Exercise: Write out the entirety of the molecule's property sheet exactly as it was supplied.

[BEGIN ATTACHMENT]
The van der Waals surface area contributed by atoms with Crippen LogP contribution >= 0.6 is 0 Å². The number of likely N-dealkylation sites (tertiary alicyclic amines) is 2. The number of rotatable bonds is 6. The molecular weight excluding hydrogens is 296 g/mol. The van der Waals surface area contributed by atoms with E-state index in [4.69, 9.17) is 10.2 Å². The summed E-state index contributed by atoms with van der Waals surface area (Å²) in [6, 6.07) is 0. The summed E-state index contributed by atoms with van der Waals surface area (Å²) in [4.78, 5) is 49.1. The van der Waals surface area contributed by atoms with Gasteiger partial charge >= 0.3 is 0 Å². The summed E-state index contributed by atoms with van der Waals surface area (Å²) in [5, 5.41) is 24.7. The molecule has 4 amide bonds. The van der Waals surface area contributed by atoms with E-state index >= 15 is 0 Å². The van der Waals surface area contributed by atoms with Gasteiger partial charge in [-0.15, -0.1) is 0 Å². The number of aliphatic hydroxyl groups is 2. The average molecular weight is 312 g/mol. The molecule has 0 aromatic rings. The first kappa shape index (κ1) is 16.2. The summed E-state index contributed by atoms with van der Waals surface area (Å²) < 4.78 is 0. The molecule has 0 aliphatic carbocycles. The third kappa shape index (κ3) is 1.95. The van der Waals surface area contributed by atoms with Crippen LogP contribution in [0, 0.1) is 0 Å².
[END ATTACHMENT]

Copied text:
The van der Waals surface area contributed by atoms with Crippen LogP contribution >= 0.6 is 0 Å². The number of likely N-dealkylation sites (tertiary alicyclic amines) is 2. The number of rotatable bonds is 6. The molecular weight excluding hydrogens is 296 g/mol. The van der Waals surface area contributed by atoms with E-state index in [4.69, 9.17) is 10.2 Å². The summed E-state index contributed by atoms with van der Waals surface area (Å²) in [6, 6.07) is 0. The summed E-state index contributed by atoms with van der Waals surface area (Å²) in [4.78, 5) is 49.1. The van der Waals surface area contributed by atoms with Gasteiger partial charge >= 0.3 is 0 Å². The summed E-state index contributed by atoms with van der Waals surface area (Å²) in [5, 5.41) is 24.7. The molecule has 4 amide bonds. The van der Waals surface area contributed by atoms with E-state index >= 15 is 0 Å². The van der Waals surface area contributed by atoms with Gasteiger partial charge in [-0.15, -0.1) is 0 Å². The number of aliphatic hydroxyl groups is 2. The average molecular weight is 312 g/mol. The molecule has 0 aromatic rings. The first kappa shape index (κ1) is 16.2. The summed E-state index contributed by atoms with van der Waals surface area (Å²) < 4.78 is 0. The molecule has 0 aliphatic carbocycles. The third kappa shape index (κ3) is 1.95. The van der Waals surface area contributed by atoms with Crippen LogP contribution in [0, 0.1) is 0 Å².